This was a period that I was only slightly familiar with: yes, of course I have heard of the Punic Wars and I have read Livy and Polybius and Hannibal has passed into legend - but it was the actual histories themselves and not the larger picture of the Western Mediterranean at War
I was quite pleasantly surprised.
Hoyos' underlying thesis is that the Punic wars are what pushed Rome into its Empire; more interestingly, that it happened over the course of the wars (Rome was not seemingly at all interested after the first Punic War (264 - 241 B.C., but by the end of the Second Punic War - 218 to 201 B.C. - she was committed), and that in some ways the issue never seemed in doubt - not so much from the greatness of Rome at the time but rather the ineptness of Carthage and her commanders. In short, Carthage had the ability at several junctures to bring defeat out of victory and become the Empire of the West but failed to take the chance.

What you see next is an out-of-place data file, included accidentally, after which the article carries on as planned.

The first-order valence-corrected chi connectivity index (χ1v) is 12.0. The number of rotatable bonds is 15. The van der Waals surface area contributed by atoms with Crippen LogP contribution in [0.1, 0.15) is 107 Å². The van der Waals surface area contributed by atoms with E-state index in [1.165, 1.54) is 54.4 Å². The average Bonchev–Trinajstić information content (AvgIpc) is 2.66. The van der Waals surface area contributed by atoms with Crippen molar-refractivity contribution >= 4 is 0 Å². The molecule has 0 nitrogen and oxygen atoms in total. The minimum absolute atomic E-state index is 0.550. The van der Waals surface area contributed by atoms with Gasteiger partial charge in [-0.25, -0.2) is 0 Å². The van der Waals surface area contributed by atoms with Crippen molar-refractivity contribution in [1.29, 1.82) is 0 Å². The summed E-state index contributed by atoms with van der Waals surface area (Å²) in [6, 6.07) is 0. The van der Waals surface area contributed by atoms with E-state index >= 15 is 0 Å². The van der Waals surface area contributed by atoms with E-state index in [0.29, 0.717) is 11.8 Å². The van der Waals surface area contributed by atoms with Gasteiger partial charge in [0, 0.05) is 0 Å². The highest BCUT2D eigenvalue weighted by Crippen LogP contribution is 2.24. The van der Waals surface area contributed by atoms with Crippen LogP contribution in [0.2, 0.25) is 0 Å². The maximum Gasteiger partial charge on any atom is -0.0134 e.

All the old characters are here in greater detail that I have ever read of them: Scipio Africanus and his uncles the two Scipios, Quintas Fabius Maximus "The Delayer", Hannibal (who turns out to be a good general that through away multiple chances for real victory) and his brothers Mago and Hasdrubal, and a host of supporting characters Carthaginian, Sicilian, Celtiberian, Greek, and Roman. And they are presented in the historical milieu that makes it all the more real (Hoyos is an excellent writer). In his words we wander across Sicily, march our way up through what is now Spain and France and down into the Alps, and hear the crack of ships timbers as they break and the cries of soldiers.
For anyone looking to understand the bridge between Rome's conquest of Italy and the drive to conquer the world, I highly recommend the book: well written, well documented, and extremely engaging.